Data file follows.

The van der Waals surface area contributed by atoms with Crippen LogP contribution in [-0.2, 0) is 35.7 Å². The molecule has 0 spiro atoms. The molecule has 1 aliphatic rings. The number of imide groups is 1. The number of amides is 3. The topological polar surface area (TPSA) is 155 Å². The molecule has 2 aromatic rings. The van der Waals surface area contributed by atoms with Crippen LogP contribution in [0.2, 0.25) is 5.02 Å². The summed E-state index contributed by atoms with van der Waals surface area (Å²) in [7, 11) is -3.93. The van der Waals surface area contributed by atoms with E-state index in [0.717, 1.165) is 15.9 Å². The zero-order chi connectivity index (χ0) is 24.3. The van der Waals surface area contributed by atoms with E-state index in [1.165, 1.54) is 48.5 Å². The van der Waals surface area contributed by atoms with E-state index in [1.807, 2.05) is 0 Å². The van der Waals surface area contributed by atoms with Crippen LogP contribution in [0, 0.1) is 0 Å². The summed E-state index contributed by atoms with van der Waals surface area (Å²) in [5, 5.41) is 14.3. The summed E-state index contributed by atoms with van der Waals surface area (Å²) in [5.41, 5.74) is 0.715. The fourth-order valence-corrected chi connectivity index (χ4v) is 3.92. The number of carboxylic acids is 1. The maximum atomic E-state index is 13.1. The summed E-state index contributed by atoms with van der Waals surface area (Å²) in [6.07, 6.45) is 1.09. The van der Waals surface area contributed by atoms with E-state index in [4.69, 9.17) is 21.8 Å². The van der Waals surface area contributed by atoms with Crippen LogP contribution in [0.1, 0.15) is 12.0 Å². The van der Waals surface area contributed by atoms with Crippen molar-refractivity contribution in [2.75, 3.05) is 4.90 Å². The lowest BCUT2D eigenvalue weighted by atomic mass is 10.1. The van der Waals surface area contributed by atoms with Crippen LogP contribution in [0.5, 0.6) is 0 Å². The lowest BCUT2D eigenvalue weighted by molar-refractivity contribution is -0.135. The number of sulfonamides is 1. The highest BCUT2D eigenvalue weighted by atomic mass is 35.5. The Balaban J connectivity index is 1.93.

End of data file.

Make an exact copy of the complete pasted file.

The van der Waals surface area contributed by atoms with Crippen LogP contribution in [-0.2, 0) is 35.7 Å². The molecule has 0 spiro atoms. The molecule has 1 aliphatic rings. The number of imide groups is 1. The number of amides is 3. The topological polar surface area (TPSA) is 155 Å². The molecule has 2 aromatic rings. The van der Waals surface area contributed by atoms with Crippen LogP contribution in [0.2, 0.25) is 5.02 Å². The summed E-state index contributed by atoms with van der Waals surface area (Å²) in [7, 11) is -3.93. The van der Waals surface area contributed by atoms with E-state index in [0.717, 1.165) is 15.9 Å². The zero-order chi connectivity index (χ0) is 24.3. The van der Waals surface area contributed by atoms with E-state index in [1.165, 1.54) is 48.5 Å². The van der Waals surface area contributed by atoms with E-state index in [1.807, 2.05) is 0 Å². The van der Waals surface area contributed by atoms with Crippen LogP contribution in [0, 0.1) is 0 Å². The summed E-state index contributed by atoms with van der Waals surface area (Å²) in [5, 5.41) is 14.3. The summed E-state index contributed by atoms with van der Waals surface area (Å²) in [5.41, 5.74) is 0.715. The fourth-order valence-corrected chi connectivity index (χ4v) is 3.92. The number of carboxylic acids is 1. The maximum atomic E-state index is 13.1. The summed E-state index contributed by atoms with van der Waals surface area (Å²) in [6.07, 6.45) is 1.09. The van der Waals surface area contributed by atoms with E-state index in [4.69, 9.17) is 21.8 Å². The van der Waals surface area contributed by atoms with Crippen LogP contribution in [0.1, 0.15) is 12.0 Å². The van der Waals surface area contributed by atoms with Crippen molar-refractivity contribution in [2.75, 3.05) is 4.90 Å². The lowest BCUT2D eigenvalue weighted by atomic mass is 10.1. The van der Waals surface area contributed by atoms with Crippen LogP contribution in [0.5, 0.6) is 0 Å². The lowest BCUT2D eigenvalue weighted by molar-refractivity contribution is -0.135. The number of sulfonamides is 1. The highest BCUT2D eigenvalue weighted by atomic mass is 35.5. The Balaban J connectivity index is 1.93.